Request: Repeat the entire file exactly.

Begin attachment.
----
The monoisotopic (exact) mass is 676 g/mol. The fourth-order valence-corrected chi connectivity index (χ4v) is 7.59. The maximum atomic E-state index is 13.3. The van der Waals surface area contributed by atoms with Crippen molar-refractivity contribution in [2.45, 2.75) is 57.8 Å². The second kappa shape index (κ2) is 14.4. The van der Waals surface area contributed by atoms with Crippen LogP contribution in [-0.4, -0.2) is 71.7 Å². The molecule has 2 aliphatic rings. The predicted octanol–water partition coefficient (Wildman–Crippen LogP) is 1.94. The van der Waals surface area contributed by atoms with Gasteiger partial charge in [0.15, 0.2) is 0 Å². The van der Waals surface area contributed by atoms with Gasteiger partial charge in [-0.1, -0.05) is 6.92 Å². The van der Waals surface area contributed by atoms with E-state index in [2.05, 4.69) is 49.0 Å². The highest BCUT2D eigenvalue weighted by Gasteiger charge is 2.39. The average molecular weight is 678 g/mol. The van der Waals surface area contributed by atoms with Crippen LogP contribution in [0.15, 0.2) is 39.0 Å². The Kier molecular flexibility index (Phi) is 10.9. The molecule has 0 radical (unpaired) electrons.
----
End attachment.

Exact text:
The monoisotopic (exact) mass is 676 g/mol. The fourth-order valence-corrected chi connectivity index (χ4v) is 7.59. The maximum atomic E-state index is 13.3. The van der Waals surface area contributed by atoms with Crippen molar-refractivity contribution in [2.45, 2.75) is 57.8 Å². The second kappa shape index (κ2) is 14.4. The van der Waals surface area contributed by atoms with Crippen LogP contribution in [-0.4, -0.2) is 71.7 Å². The molecule has 2 aliphatic rings. The predicted octanol–water partition coefficient (Wildman–Crippen LogP) is 1.94. The van der Waals surface area contributed by atoms with Gasteiger partial charge in [0.15, 0.2) is 0 Å². The van der Waals surface area contributed by atoms with Gasteiger partial charge in [-0.1, -0.05) is 6.92 Å². The van der Waals surface area contributed by atoms with E-state index in [2.05, 4.69) is 49.0 Å². The highest BCUT2D eigenvalue weighted by Gasteiger charge is 2.39. The average molecular weight is 678 g/mol. The van der Waals surface area contributed by atoms with Crippen LogP contribution in [0.15, 0.2) is 39.0 Å². The Kier molecular flexibility index (Phi) is 10.9. The molecule has 0 radical (unpaired) electrons.